Way back in the dawn of the open source era, Boston Consulting Group (BCG) uncovered an interesting fact: Open-source developers weren't anarchists and didn't sport purple mohawks (usually). Typically, developers in the open source community were comfortably middle-aged (30 years old, on average), generally bringing 11 years of experience to their craft.
Fast forward to 2013, and it was still the case, as Forrester pointed out, that trends like cloud computing were being driven by the oldies. In that survey, Forrester found that 71% of cloud developers had at least six years of development experience, and 11% had been writing code for over 20 years.
And yet, the average age of the developer population keeps skewing younger, according to VisionMobile's latest Developer Economics survey of over 21,000 developers. How young? Sixty percent of the mobile developer population has five years or less of experience, and even 60% of the desktop crowd has less than six years of experience.
Is this good or bad?
Serious youthquake going on?
It's perhaps not surprising that the developer population keeps getting younger, at least as measured by experience. For example, while the early open source community largely focused on rewriting legacy, proprietary software as open source (Linux replacing Unix, OpenOffice replacing Microsoft Office, etc.), today's open source community is building the future.
SEE: Developers are pragmatic, not religious, about software (TechRepublic)
Projects like Kafka, Docker, and MongoDB aren't really meant to be rip-and-replace alternatives to incumbent technologies. They're a new breed of software to solve a new breed of problems.
Hence, across the spectrum of industry movements, developers have less experience:
What's perhaps more interesting than the average years of experience, however, is how that translates into development practices.
Kids these days!
Take, for example, licensing. As I've written, the GitHub generation has gone beyond open-source licensing, generally eschewing licenses altogether for their projects. Though it has gotten better due to concerted efforts from GitHub to convince developers to care about licensing, in 2013 just 14.9% of GitHub repositories had a file in their top-level directories that specified a license.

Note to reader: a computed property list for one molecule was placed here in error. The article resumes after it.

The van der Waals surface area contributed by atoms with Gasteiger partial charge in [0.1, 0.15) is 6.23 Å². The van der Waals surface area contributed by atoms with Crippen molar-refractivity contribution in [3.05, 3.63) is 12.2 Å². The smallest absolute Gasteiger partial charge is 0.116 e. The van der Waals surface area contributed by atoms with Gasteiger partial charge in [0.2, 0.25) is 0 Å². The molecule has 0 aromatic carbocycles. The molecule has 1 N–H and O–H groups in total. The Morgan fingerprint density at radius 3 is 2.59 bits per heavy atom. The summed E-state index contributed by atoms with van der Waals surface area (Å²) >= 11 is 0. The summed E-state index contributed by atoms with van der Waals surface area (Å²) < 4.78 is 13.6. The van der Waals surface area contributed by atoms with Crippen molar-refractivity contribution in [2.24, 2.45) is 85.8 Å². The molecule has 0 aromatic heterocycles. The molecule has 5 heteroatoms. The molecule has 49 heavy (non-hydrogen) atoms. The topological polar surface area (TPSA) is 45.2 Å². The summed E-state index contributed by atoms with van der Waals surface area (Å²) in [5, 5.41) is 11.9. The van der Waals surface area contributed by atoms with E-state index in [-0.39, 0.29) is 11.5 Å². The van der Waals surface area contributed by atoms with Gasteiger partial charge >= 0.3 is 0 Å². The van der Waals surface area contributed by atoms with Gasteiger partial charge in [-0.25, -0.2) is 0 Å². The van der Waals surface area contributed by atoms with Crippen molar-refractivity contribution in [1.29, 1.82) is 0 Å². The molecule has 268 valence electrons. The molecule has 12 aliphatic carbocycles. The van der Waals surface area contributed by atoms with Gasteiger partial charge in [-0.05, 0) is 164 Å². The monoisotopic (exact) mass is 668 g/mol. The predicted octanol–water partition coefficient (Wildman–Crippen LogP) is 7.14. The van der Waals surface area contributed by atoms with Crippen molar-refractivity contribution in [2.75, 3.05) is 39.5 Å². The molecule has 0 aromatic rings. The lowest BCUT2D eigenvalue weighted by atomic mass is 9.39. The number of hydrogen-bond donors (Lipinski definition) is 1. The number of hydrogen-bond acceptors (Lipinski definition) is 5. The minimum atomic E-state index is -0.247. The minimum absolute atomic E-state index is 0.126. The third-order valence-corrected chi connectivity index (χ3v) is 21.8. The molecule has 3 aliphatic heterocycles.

SEE: Why 10 million developers are lining up for the Internet of Things (TechRepublic)
451 Research analyst Donnie Berkholz cautions not to read too much into this, because "as projects grow, they tend to sort out any licensing issues, likely because they get corporate users, professional developers, etc." Not surprisingly, as projects grow the developers involved with them also tend to get older/more experienced, so licensing becomes important.
Documentation, however, still stinks.Developers, focused on their code, can't be bothered to write good documentation which, in turn, hampers adoption. Brian Rinaldi ventured to call the situation a "mess," one that keeps getting worse as more developers jump into code without recognizing that good documentation is an essential feature of the best open source projects (and always has been).
Of course, another way to look at this is to change what we mean by "documentation." As VisionMobile points out, resources like Stack Overflow and Reddit "are already highly valued by developers, and we expect to see their importance increasing, as more developers join the workforce."
In other words, these "kids" that are building the future are doing it on their own terms. This can seem disorienting to more established developers, but it doesn't seem to be slowing the pace of innovation in data, mobile, or other tectonic industry trends, all of which are powered by less and less experienced developers.
- Developers are calling it quits on polyglot programming (TechRepublic)
- Your enterprise needs more developers... a lot more (TechRepublic)
- Understanding the key to finding developer talent (TechRepublic)
- Enterprise apps pay the bills for mobile developers (TechRepublic)
- Developers are pragmatic, not religious, about software (TechRepublic)
Matt Asay is a veteran technology columnist who has written for CNET, ReadWrite, and other tech media. Asay has also held a variety of executive roles with leading mobile and big data software companies.